Eating Behaviors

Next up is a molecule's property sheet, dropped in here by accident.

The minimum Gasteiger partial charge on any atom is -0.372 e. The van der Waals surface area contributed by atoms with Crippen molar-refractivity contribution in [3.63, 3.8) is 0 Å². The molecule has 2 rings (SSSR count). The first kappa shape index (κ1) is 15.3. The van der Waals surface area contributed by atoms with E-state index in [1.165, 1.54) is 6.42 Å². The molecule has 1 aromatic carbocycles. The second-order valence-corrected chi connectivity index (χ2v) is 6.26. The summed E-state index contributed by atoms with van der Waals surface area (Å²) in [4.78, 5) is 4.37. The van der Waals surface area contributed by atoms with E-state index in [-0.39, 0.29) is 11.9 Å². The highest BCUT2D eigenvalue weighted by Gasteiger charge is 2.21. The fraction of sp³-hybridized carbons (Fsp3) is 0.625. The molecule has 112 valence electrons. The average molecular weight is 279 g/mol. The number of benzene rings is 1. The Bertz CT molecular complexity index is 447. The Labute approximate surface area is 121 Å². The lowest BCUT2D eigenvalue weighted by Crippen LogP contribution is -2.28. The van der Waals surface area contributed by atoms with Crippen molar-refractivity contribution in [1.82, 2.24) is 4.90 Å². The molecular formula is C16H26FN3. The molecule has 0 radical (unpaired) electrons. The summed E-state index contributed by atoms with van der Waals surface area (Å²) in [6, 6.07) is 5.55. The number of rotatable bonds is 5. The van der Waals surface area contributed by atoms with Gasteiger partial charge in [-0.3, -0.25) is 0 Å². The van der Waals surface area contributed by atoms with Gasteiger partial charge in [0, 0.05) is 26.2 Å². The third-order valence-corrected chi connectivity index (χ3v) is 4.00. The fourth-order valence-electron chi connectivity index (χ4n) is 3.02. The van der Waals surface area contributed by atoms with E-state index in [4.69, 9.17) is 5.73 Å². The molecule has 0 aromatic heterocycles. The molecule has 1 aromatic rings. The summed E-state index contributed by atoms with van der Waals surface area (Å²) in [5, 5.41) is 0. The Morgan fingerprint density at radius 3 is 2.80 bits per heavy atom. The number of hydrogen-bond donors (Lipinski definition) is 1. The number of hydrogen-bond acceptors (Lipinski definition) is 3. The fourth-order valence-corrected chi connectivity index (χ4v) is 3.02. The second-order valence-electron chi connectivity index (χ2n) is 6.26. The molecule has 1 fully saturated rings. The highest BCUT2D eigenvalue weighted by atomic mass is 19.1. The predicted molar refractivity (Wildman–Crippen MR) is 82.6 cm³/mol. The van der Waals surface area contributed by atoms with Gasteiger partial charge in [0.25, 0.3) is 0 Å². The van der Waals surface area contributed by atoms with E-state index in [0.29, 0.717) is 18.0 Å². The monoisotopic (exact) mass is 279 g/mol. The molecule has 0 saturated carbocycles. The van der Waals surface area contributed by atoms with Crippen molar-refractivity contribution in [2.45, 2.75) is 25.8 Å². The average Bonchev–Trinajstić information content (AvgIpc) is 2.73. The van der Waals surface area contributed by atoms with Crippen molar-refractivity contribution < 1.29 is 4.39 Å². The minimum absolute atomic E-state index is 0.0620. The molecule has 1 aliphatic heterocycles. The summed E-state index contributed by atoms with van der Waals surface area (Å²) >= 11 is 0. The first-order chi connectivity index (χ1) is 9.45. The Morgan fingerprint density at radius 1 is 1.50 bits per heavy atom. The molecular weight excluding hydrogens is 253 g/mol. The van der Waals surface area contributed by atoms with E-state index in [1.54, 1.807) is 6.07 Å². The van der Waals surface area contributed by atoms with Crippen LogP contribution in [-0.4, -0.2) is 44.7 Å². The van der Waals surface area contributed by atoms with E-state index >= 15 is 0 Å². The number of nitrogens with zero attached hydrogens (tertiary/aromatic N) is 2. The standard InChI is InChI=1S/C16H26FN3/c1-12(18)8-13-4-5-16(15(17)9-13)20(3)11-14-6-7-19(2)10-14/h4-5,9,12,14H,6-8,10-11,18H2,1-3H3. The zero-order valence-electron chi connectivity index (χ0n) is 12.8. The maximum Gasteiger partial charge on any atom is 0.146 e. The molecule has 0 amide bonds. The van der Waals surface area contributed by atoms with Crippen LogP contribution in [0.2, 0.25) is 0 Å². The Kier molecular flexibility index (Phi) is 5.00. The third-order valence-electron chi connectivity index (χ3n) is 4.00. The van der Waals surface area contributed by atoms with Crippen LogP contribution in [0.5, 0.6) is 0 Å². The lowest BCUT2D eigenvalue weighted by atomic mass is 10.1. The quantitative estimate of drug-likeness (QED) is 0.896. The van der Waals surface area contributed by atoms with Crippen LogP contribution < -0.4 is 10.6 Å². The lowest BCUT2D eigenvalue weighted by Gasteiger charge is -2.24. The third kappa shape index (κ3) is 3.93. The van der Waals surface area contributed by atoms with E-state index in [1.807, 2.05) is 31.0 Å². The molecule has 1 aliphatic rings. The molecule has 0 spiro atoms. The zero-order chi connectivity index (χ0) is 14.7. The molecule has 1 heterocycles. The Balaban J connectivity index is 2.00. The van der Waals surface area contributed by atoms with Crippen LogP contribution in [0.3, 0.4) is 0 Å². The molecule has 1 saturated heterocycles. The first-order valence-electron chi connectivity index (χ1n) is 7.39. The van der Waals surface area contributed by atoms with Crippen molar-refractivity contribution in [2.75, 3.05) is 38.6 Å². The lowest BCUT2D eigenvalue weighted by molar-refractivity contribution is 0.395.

This is related to secondary objective 5. Eating behaviors will be assessed using the following four subscales from the Children’s Eating Behavior Questionnaire (CEBQ) [69]: “satiety responsiveness” (eating appropriately in response to appetite), “food responsiveness,” “food enjoyment” (eating in response to environmental food cues rather than hunger), and “slowness in eating.” Although a Baby Eating Behavior Questionnaire has been developed [70], it is designed for infants who are exclusively milk fed, so it would not capture complementary feeding. Food fussiness will be measured using five items in the “picky eating” subscale of the Toddler-Parent Mealtime Behavior Questionnaire [71]. We have demonstrated the internal consistency and reliability of these scales in New Zealand infants at 12 months of age, with Cronbach α ranging from .83 to .90 [58]. Participants will also be asked whether they feed their infants any foods of particular cultural relevance. Feeding behaviors will be determined by observing how infants eat and how parents react in response to hunger and satiety cues by videotaping one evening meal (at which solid foods are offered) in each infant recruited in the Dunedin cohort (n is approximately 300). Participants will be issued a GoPro wide-angle video camera (Hero 2018; GoPro Inc) and tripod at their first appointment and asked to video record the main meal on the day for which the second 24-hour recall will be obtained. The camera will take a continuous video from approximately 10 minutes before the infant first joins the meal to when they leave it. Videos will be coded using the Responsiveness to Child Feeding Cues Scale [72].